December 01, 2003 12:00 PM


Thanks for the cover story about reality TV romances. They’re all beautiful and handsome, but not everyone has the chance to fall into the hands of money and have a dream date. This is not how real love is.

Elizabeth Mahoney, Germantown, Md.

In answer to your question, will love last? Who cares!

Rebecca Soliday, Eden Prairie, Minn.

Sorry, but was your cover story about reality TV or the latest developments in human cloning?

Michelle Fearnley, Denver, Colo.

Will love last? I sure hope it does! Many of us liked watching Ryan, Trista, Andrew and Jen having fun, getting to know one another and enjoying life. Good luck and much happiness.

Maggie Spikes, Oakwood, Ohio


I was appalled by the Jackson family, who allegedly starved their four adopted sons. How come no one in their house or their church could see that something was wrong? If a 19-year-old boy is only 45 lbs., you can tell he’s malnourished.

Whitney Olsen, Culver City, Calif.

No concern from four caseworkers and one inspector? The title of your story is “How Could They?” It should be “How Could We?” These kids needed help long before now. It may seem clichéd, but it does take a village. Look out for our children. They are to be seen, heard, cared for and loved.

Dana Volz, Santa Rosa, Calif.

I’ve been reading PEOPLE since I was 15, and no story has ever hurt like this one. Bruce, Keith, Tyrone and Michael are in my prayers. I also pray that their parents, Vanessa and Ray Jackson, are brought to justice.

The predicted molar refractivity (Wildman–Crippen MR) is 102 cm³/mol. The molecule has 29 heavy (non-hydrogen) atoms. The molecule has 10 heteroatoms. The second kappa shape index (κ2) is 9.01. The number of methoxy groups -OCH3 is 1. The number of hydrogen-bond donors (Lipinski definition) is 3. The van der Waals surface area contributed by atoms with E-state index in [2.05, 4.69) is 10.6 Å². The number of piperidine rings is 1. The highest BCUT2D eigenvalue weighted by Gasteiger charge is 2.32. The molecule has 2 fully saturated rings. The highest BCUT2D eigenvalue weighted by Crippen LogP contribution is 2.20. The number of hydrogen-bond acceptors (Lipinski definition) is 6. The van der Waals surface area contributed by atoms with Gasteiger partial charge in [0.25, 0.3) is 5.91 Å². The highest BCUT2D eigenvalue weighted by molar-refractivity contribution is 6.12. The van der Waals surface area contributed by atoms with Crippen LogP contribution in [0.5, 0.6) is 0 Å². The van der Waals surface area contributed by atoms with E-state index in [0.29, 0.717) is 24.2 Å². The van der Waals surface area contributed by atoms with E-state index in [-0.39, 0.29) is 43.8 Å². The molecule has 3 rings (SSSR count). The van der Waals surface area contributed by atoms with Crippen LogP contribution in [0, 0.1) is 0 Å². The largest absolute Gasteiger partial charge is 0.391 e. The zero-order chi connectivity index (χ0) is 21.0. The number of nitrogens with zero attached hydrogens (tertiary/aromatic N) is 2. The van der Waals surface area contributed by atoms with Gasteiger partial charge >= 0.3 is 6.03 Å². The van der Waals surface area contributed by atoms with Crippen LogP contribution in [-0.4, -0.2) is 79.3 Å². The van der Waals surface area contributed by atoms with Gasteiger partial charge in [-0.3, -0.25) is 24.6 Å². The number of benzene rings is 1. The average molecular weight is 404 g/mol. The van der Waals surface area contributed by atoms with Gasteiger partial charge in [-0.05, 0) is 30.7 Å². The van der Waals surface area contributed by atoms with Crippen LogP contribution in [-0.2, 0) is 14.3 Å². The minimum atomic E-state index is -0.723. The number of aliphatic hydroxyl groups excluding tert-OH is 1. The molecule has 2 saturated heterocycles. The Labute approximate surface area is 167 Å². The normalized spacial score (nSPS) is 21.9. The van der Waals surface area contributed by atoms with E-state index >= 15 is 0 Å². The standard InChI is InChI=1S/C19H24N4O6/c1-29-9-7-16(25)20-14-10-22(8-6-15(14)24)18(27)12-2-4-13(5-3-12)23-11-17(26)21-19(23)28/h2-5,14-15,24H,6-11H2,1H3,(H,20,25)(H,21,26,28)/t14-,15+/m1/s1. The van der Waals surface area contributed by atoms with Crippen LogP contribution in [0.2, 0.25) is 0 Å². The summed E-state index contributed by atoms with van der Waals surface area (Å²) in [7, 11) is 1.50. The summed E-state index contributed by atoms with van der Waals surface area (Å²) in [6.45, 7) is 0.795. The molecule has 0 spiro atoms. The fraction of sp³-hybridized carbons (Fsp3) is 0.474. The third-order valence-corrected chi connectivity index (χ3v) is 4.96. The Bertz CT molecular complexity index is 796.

Jennifer Gonzales, Seattle, Wash.


I’d like to commend you for the wonderful feature on Robert Downey Jr. It’s fair and informative. His personal journey from the struggles of addiction to a new life and career is nothing short of inspirational. Downey is a superb actor with amazing charisma.

Linda Peik, Oelwein, Iowa


The fate of Terri Schiavo, who’s been in a vegetative state for 13 years, has gone on too long. What’s worse than being trapped in a body you can’t control? For all we know, she could be thinking this is the worst punishment of all. Her husband, Michael, who believes Terri should be allowed to die, might have made her life complicated for his own benefit. And her parents, the Schindlers, are just wishing for something that will never happen. Let’s do what’s in the best interest of Terri and pull the plug.

Jolye Bartelme, Chandler, Ariz.

As the mother of a daughter with a neurodegenerative disorder, I knew my child could have been classified as being in a vegetative state. She was paralyzed in all four limbs and had no ability to swallow. If I had removed that feeding tube, I would never have heard “Mama” from my girl. I knew that she was in there and counting on me to help her.

Elizabeth DeLuca, Houston, Texas

Your description of Terri as being in a vegetative state is grossly inaccurate. It’s a disability shared by thousands. Are they next going to kill kids with disabilities? Uncle Frank with a stroke? No one has the right to determine the quality of life for another.

Teresa Torres, Merrillville, Ind.


Your review of Clay Aiken‘s CD Measure of a Man is way off base. Although your critic didn’t totally trash it, she made it sound boring. Clay’s CD is a testament to romance, love and heartbreak. It’s right on the money for those who don’t want to hear the loud-crashing, migraine-inducing offerings on the radio.

Mary Burr, Blooming Prairie, Minn.


Hey, Gwen Stefani, is this the fashion statement you really want to make by glamorizing guns as jewelry? You’re fooling yourself if you think kids don’t emulate you. I guess you were sleeping when Columbine made the news.

Shelley Overton, Orlando, Fla.

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